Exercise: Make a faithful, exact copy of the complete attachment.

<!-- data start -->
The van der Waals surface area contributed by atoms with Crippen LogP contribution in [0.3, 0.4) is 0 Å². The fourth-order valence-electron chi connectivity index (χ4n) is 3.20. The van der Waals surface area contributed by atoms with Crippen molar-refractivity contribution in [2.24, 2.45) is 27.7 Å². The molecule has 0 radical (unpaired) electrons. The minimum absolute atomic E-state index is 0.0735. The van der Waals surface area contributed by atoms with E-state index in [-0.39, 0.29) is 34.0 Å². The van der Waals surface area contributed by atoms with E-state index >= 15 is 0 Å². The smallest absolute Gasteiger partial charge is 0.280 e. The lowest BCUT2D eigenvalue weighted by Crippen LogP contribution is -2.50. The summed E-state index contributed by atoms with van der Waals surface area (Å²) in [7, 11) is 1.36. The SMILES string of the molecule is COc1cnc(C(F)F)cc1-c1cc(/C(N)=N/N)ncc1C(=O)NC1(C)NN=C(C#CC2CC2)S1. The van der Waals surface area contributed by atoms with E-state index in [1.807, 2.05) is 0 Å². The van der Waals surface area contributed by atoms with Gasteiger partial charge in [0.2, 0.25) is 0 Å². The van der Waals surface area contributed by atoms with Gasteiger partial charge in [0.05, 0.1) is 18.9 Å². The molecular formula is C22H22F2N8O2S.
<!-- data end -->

The van der Waals surface area contributed by atoms with Crippen LogP contribution in [0.3, 0.4) is 0 Å². The fourth-order valence-electron chi connectivity index (χ4n) is 3.20. The van der Waals surface area contributed by atoms with Crippen molar-refractivity contribution in [2.24, 2.45) is 27.7 Å². The molecule has 0 radical (unpaired) electrons. The minimum absolute atomic E-state index is 0.0735. The van der Waals surface area contributed by atoms with E-state index in [-0.39, 0.29) is 34.0 Å². The van der Waals surface area contributed by atoms with E-state index >= 15 is 0 Å². The smallest absolute Gasteiger partial charge is 0.280 e. The lowest BCUT2D eigenvalue weighted by Crippen LogP contribution is -2.50. The summed E-state index contributed by atoms with van der Waals surface area (Å²) in [7, 11) is 1.36. The SMILES string of the molecule is COc1cnc(C(F)F)cc1-c1cc(/C(N)=N/N)ncc1C(=O)NC1(C)NN=C(C#CC2CC2)S1. The van der Waals surface area contributed by atoms with E-state index in [1.807, 2.05) is 0 Å². The van der Waals surface area contributed by atoms with Gasteiger partial charge in [0.2, 0.25) is 0 Å². The van der Waals surface area contributed by atoms with Gasteiger partial charge in [0.05, 0.1) is 18.9 Å². The molecular formula is C22H22F2N8O2S.